It is brunch. I am in Provence, not the one in France but the one on MacDougal Street. We are planning elaborate theme parties that will never happen. We have lifted our Bloody Mary’s toward the sky. “To decadence!” I say. Maccers glass is raised the highest because of the extraordinary shoes she is wearing.

Ah, blog dreams! How dear to me now are the Ritalin Readings. I have studied each one, such that I feel I was there. They are perfect little ink-stains. No. Not ink-stains. They are the pen-drawings the girls used to do on their jeans and on their converse. The Hipster Blogger Lindsay Robertson stands before a crowd, her shortened blonde locks casting a halo around her animating face. She is prepping the audience for a very short reading by an even shorter young woman. Anonymous Outsider lurks in the shadows, anonymously outside. Lockhart Steele and Blubox are entertaining a group of young women who can only be described a bevy of, uhm, young women.

I live the lives of other people in my fancy: I have a huge dog and a smaller dog and I live in Kentucky. All I know of her is that her dogs eat her dates and that she often wakes up surrounded by porn and whiskey. It is all I know and yet it is enough; for lying on her carpet near her unmanageable pets she embodies perfection; and I know about it, and it is mine.

It is brunch. I am with hereitype and Overserved in Schillers Liquor Bar. It is brunch. I am with Ash, who is being mistaken by the waiter for Johnny Knoxville. We are eating sushi for brunch. Or I am with Maud Newton and Terry Teachout. Terry and I are disputing which year of the American Mercury was the periodical’s apex. Or I am with SAC, eating brunch in his car, and we are planning to Crush the Bots.

All over the blogosphere it is brunch! It is brunch at the Applestore. Nick Denton is perched upon a stool; he is telling us that no-one will get rich from blogging. Jason Calcanis tells us that only he and Nick Denton will get rich from other people blogging. Jeff Jarvis, who is the moderator, tells a joke that the audience finds very funny, especially the girl to my left with a stylized New York City skyline imprinted across her ample bosom. It is brunch in the many-roomed mansion of Uncle Grambo in Detroit. I have walked out to the pool with Peabs to smoke Meth, which is what bloggers do in the Midwest. And now I am swimming in the pool for we have smoked all of our meth. I am not wearing any clothes at all. It is brunch in Los Angeles. I am on the lot of Universal Studios. I feel ashamed that I am taking up so much of Lindsay Lohan’s attention. It is that mysterious time which is neither breakfast nor lunch. I am in the Lower East Side apartment of trust fund baby Andrew Krucoff. There is a bridge which connects his apartment on the east side of Suffolk street to his apartment on the west side of Suffolk street. The eastern apartment is uncluttered and spare, as if torn from the pages of Wallpaper. The western decorated with ironic clutter, as if lifted from Welcome to the Johnson’s. It is brunch at Soho house, where a woman in a leopard print shirt is exposing her breasts to me. It is brunch in the blogosphere. I am lapping burgundy off the small of the back of a young woman who has a blog about handbags. It really is brunch in my office. I am transfixed in front of my laptop, considering whether to eat all or just half of the grapefruit I have brought into the office. I am wearing my belligerent pin-stripes. I cannot help wondering why Elizabeth Spiers has been so hard on someone called Graydon Carter? For it is brunch. I said, Brunch. Monika! Bring me an espresso!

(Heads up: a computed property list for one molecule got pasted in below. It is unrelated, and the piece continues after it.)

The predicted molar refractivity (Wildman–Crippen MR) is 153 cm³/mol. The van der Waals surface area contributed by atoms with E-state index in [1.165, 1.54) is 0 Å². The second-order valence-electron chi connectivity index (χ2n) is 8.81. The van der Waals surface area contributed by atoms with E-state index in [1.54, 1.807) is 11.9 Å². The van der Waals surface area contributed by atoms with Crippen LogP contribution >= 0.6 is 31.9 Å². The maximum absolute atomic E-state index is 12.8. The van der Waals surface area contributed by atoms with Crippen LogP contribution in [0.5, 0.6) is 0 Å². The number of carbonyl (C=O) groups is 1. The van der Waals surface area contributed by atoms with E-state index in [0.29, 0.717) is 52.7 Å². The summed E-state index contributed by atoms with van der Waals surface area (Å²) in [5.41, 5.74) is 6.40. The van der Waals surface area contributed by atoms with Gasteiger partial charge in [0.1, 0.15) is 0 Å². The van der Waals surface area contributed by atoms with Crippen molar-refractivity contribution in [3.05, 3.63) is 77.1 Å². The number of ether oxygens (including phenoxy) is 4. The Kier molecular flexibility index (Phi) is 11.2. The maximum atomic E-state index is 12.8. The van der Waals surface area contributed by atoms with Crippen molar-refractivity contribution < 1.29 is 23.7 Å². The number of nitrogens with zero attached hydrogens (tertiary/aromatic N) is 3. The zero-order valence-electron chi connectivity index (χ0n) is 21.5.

[No apologies to E.B. White]

Monday, May 17, 2004

Legends of the Fall: “The most important thing to remember is that The Humans don’t matter,” Simon said.

As far as I could work out ‘The Humans’ was Simon’s phrase for the people who didn’t matter, so this was entirely circular. More specifically, The Humans were the Normals—people with jobs and families and who didn’t get drunk. Simon tried not to see them at all.

I learned most of what is worth knowing about the world from Simon, even if a good deal of it was wrong. And he was wrong about this. The Humans mattered. In fact, they were necessary. They were the canvas against which we used the jet engines drugs and booze to splatter our lives. They were the Athenians voting to kill Socrates. And we were, well, if not quite Socratic, perfectly willing to drink Hemlock or anything else you could pour into a glass with ice.